When direct seeding, it is desirable to get a high rate of germination over a short time span. This is sometimes difficult to achieve if the seed are simply placed on top of the soil mix. The percentage and uniformity of seed germination are greatly improved by "dibbling" (making holes in the soil) the trays before seeding. We have achieved best results by placing the seed into dibble holes that are 1/2" to 3/4" deep. Wooden or cast aluminum dibble boards can be purchased, but they are relatively expensive; prices range from approximately $90 for a wooden board up to $200 for a cast aluminum one.

A relatively inexpensive dibble board can be constructed by using 3/4" plywood and electrical wire nuts (Figure 10). The plywood should be cut 1/8" longer and 1/8" wider than the float trays that will be used. Place the top-plate of the Poor-Boy Seeder on the plywood and mark the location of the holes around the perimeter of the seeder plate on the plywood with a felt-tip marker. The individual dibble holes can then be located with "cross-hairs" by drawing lines across the width and length of the board, using the ink dots as guides. Attach a wire nut to the board at each cross-hair with a 1 3/4" six-penny box nail or a #6 x 1-58" trim head screw. GreenGard brand #95 screw-on ground connectors have a pre-drilled hole in the end, making them the easiest wire nuts to use (Figure 11). The nails or screws can simply be slipped through the holes to allow easy attachment of the connectors to the board. The connectors can be purchased at most building supply stores, with prices ranging from $8-10 for an 100-count box.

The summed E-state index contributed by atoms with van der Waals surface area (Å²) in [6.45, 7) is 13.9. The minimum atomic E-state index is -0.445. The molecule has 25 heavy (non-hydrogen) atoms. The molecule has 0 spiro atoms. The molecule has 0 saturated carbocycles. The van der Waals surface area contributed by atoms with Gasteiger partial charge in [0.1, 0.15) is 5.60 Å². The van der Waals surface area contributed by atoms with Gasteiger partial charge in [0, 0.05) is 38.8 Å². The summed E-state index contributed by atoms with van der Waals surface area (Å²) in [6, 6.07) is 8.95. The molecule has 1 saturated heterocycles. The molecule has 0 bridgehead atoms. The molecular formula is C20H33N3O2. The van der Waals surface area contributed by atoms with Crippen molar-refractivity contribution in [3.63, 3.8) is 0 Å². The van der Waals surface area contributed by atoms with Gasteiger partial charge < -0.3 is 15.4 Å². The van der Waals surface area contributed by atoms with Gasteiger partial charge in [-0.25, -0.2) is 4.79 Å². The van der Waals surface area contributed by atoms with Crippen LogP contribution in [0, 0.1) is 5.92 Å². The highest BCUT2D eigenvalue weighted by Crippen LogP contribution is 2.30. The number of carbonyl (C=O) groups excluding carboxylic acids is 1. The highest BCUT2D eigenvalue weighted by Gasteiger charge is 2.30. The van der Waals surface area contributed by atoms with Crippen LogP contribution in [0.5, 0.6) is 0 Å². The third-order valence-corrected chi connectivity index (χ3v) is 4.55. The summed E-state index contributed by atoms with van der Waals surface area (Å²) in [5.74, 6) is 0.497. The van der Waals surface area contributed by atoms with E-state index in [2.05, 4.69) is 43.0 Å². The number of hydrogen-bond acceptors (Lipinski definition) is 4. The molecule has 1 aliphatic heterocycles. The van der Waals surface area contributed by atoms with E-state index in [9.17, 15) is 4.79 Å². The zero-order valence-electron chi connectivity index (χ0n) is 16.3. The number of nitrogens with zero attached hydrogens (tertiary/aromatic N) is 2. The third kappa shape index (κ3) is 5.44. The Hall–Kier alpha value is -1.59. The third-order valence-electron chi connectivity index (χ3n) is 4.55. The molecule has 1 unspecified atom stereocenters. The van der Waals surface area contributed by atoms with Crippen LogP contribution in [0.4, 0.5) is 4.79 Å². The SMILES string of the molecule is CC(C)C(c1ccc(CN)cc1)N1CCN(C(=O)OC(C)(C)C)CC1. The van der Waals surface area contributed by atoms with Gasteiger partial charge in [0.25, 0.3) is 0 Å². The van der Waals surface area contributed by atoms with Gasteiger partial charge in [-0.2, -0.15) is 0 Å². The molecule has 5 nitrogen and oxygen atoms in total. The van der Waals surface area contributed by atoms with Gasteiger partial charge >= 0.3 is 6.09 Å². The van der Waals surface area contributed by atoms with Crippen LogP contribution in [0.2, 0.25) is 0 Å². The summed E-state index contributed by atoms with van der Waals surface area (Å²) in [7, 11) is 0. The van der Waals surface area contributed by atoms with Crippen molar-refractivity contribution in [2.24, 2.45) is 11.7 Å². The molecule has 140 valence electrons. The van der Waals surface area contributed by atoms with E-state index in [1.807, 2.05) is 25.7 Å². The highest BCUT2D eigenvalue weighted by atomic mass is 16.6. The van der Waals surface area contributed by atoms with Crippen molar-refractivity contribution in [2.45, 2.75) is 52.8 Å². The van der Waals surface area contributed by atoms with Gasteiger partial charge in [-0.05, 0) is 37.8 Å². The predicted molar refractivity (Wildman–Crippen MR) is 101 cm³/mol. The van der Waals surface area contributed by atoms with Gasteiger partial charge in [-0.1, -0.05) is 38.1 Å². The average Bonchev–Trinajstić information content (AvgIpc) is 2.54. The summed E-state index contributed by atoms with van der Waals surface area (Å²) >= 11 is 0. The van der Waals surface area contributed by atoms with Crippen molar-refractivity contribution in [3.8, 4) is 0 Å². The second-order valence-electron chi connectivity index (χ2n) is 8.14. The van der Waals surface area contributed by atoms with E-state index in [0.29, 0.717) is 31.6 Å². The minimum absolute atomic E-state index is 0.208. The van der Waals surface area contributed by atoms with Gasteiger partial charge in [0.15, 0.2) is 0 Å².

Side and end walls made of 3/4" plywood should be added to the dibble board to form a box that can be slipped over the tray being dibbled to ensure that the wire nut is centered over the cells. Handles fastened to the top of the dibble board make it easier to use (Figure 12).